Within a few years, two of Animal, Vegetable, Mineral?'s experts, Mortimer Wheeler and Glyn Daniel, had been chosen one after the other as TV Personality of the Year. They became Britain’s best known pundits on the buried past. Both were British rather than English. Wheeler, born in Edinburgh, had served with bravery (winning a Military Cross) in the First World War and had gone on to direct and organise the National Museum of Wales. Wheeler was already vastly experienced and had excavated ancient forts and castles in Yorkshire, Kent and Wales. In the 1940s he had been made Director-General of the Archaeological Survey of India no less, where he did some of his most challenging work on sites of the very early Harappan culture. Admirably he had set up a training school near his main site, Mohenjo-Daro, and he continued to help and be welcomed in the newly-formed Pakistan.
Daniel was born a Welshman and had written a doctorate on a lifelong love, the megaliths of northern Europe. He, too, had had experience of India, in 1942 when he was in charge of the interpretation of wartime aerial photographs, a type of evidence which Wheeler would one day use in his field excavation of Pushkalavati.
The public loved Daniel’s Welsh wit but above all they loved Wheeler’s inexhaustible expertise, his self-presentation and his amazingly trimmed handlebar moustache. The great prehistorian and early archaeologist Gordon Childe joined the Animal, Vegetable, Mineral? team and ran Wheeler’s facial hair a close second. This panel of past Titans is all male and mainly soberly suited. Tobacco pipes are much in evidence, a prop which Wheeler always exploited artfully. In the 1950s, the TV Brains Trust and the publishing of a “Home University Library” were part of the same milieu. Trusted, popularising male experts were descending to a level to which we could gratefully ascend.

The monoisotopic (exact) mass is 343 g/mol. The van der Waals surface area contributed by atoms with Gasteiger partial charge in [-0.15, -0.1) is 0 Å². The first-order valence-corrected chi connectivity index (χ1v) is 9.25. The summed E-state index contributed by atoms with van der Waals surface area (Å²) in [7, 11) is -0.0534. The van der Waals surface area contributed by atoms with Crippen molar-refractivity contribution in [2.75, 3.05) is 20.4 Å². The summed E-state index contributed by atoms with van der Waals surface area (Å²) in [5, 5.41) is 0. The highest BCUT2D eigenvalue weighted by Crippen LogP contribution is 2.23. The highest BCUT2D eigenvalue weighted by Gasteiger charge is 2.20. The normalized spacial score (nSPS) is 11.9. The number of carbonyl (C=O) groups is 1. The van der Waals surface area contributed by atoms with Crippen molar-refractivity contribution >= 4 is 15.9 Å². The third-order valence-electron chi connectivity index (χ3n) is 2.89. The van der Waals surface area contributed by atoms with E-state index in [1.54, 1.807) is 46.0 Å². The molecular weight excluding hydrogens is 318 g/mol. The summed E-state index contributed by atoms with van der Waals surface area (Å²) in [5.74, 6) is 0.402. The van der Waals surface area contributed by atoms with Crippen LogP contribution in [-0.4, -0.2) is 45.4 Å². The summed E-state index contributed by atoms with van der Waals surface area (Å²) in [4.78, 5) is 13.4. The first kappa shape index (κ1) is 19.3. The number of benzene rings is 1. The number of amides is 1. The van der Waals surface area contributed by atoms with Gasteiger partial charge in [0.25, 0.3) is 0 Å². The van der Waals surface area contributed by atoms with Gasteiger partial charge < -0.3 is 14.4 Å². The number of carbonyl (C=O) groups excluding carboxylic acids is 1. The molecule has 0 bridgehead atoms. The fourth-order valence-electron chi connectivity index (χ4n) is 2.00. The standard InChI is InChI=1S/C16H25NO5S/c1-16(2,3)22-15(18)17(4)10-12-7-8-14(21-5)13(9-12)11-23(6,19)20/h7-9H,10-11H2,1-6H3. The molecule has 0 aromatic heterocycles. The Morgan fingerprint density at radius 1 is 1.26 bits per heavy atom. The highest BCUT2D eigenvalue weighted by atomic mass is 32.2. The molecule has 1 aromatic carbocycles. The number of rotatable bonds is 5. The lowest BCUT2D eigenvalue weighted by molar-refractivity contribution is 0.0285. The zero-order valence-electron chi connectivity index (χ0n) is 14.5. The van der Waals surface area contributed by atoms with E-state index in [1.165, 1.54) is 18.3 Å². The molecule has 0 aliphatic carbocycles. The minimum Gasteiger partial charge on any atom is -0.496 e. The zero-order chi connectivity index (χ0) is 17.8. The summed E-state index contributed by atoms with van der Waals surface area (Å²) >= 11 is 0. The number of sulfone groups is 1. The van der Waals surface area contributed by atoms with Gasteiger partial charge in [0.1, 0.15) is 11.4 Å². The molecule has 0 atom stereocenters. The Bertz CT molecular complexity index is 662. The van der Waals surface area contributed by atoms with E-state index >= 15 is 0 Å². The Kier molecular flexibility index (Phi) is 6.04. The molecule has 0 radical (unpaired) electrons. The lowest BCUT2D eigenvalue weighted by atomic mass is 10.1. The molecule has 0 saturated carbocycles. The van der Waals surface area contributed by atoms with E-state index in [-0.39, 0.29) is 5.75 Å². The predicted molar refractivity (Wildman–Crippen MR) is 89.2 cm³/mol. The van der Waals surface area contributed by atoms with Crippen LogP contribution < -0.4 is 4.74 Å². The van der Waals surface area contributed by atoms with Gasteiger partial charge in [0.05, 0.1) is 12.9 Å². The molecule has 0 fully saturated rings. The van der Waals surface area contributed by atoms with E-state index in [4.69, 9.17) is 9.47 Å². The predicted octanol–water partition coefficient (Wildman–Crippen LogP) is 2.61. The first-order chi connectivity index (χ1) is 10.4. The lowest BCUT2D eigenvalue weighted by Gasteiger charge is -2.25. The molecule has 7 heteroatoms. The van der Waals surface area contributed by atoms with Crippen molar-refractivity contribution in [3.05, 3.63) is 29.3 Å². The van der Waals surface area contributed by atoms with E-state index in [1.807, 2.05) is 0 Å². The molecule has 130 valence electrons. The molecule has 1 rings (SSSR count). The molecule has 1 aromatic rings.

The live recordings were preceded by legendary lunches, with plenty of drink. Nonetheless not even the National Museum of Prague, iron-curtained at the time, could catch out the team with the objects which it sent to challenge them in 1956. Childe, we see, knew an ivory statuette of a woman from c18,000 BC when he was shown one, especially one with such prominent breasts. Wheeler was not to be caught out by a bronze bull from Bohemia in the 4th Century AD. When nobody knew, he would ad lib "a salad bowl, clearly, with two internal sections" or enter a disclaimer when faced with a weird sort of object; "I know very few women who look like that." The hairstyle, the moustache, the pipe and declamatory manner make it hard to believe, but in real life Sir Mortimer was famously seductive to women.
Confidence grew and in Buried Treasure Paul Johnstone turned his prize-winning team on to some perennially fascinating questions. He made them sample the last meal as eaten by Tollund Man, found with its traces inside him after 2,000 years in a Danish peat bog. It was certainly not a BBC pre-programme lunch and Wheeler delighted his fans by declaring that Tollund Man had "committed suicide because he could stand his wife’s cooking no longer."